Graduate Hospital

Been a long time coming

The northwest corner of 20th & Carpenter has been through some serious changes in the last decade. Turning back the clock to 2007, the building at the corner was a vacant mess and 922 S. 20th St. next door was a bodega with a well-deserved reputation for drug dealing. Though some of the activities that took place in the bodega were quite illegal, the building had some terrific bones. 

View of the corner in 2007

As the years passed, things changed, as they're wont to do. The building at the corner got a gut renovation, with two apartments upstairs and a corner store below. A few years ago, the folks who own 19 Degrees at 19th & Christian bought the former bodega next door and had plans to renovate the building and open a pho place on the first floor. Somewhere along the line, the renovation plan was scrapped and they demolished the building instead, excellent bones be damned. The property has sat vacant ever since.

But wait! We passed by the property yesterday and it looks like foundation work is underway. Could pho possibly be far behind?

At least not yet

The last decade has been rough for churches in the Graduate Hospital neighborhood. The Metropolitan AME church at 20th & Fitzwater was demolished and replaced by six townhomes. The Varick AME church at 19th & Catharine was deemed dangerous and demolished, and ten homes eventually rose in its place. At 19th & Fitzwater, Mount Olive AME is gone and now five townhomes are there instead. Along with those demolitions, the neighborhood has seen a couple of residential conversions, including the Saint Matt's turned Sanctuary Lofts on Grays Ferry Avenue and the two-unit condo building at 23rd & Madison Square. And then there's the First African Baptist church, now historic, which will seemingly get redeveloped and not demolished

Plans for a long vacant building

It's been a rough recent past for 778 S. 18th St., the building on the northwest corner of 18th & Catharine. The surrounding neighborhood has continued to improve, but as far as we can tell, the property has sat vacant for several years. It went to sheriff's sale five years ago, but it's our understanding that new ownership did nothing to change its status as a vacant corner property. Within the last few days though, a zoning notice appeared on the building.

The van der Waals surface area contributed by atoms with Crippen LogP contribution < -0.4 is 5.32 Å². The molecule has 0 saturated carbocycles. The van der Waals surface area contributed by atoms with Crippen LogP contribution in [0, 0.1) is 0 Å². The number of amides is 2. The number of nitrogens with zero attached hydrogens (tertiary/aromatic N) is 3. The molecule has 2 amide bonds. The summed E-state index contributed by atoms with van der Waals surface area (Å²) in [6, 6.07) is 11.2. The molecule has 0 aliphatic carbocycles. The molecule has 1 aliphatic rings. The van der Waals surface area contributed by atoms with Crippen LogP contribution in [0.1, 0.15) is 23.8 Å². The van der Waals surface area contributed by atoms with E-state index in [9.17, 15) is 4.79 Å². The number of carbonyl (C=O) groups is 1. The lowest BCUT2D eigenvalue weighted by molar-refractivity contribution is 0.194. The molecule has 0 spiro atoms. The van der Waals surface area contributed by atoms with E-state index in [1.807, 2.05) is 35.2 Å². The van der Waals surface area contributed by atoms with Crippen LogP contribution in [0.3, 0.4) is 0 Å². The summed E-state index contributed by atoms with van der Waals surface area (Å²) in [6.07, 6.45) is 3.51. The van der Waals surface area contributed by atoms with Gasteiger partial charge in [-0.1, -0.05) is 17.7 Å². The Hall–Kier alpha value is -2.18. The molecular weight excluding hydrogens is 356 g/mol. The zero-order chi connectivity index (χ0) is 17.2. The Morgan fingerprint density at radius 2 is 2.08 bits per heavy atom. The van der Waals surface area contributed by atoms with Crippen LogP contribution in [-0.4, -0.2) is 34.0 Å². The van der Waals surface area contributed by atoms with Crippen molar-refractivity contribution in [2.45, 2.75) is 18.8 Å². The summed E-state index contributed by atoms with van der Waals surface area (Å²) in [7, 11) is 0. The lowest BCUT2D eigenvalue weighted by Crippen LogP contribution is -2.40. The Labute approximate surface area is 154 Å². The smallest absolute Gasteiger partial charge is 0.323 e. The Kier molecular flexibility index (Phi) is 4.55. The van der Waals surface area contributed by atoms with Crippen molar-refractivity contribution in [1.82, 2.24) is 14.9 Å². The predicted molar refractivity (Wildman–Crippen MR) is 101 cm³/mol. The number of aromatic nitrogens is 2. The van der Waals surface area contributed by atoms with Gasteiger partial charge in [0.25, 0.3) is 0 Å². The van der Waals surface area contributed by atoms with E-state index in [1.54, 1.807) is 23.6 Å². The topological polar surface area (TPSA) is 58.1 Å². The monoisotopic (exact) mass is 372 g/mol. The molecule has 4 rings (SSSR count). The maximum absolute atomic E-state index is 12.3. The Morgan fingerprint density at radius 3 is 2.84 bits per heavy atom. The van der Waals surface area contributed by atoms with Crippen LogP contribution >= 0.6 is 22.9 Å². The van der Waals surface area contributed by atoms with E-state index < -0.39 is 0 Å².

Zoning notice in the window

The zoning notice announces plans for an eating and drinking establishment on the first floor and one apartment upstairs. According to a lively debate on the Southwest Center City Facebook page, the owners were initially considering a nail salon but apparently changed course because a nail place opened up relatively recently on a nearby corner of Christian Street. On Facebook, several people are excited about the plan and are advocating for additional retail within the neighborhood. Others, mostly people who live within a block of the property, are less enthusiastic and seem to prefer keeping the building residential. Of course, it's an academic debate for now, and positions could change next month when the plans will come before the community at the SOSNA zoning meeting.

Place has an interesting perk but some limitations

Every home or apartment has its little quirks. When we lived above an arcade, a powerful jukebox below taught us the bass lines to every popular song from 2001. When we lived immediately next door to a bar, we heard some amazing conversations through a thin bathroom wall. Then there was the house in Boston where our bedroom got no heat all winter, which was totally awesome. We'd imagine you've had some hilarious and not so hilarious experiences as well.

The apartment currently for rent on the 2nd floor or 734 S. 20th St. will make for an interesting home for someone in the near future, but at least they'll know exactly what they're getting into. A reader was kind enough to send us the Craigslist ad for this place, which is located right above Raja Yoga.

Serious progress since our last visit

The CHOP project on Schuylkill Avenue is one of Philadelphia's largest institutional construction projects right now, and it's been steadily chugging along since our last visit roughly half a year ago. Back then, most of the activity was taking place at or below grade, and we honestly weren't sure exactly what the large crews were doing day in and day out. Checking in today, we get a much clearer picture of what's happening now and what's to come.

Pages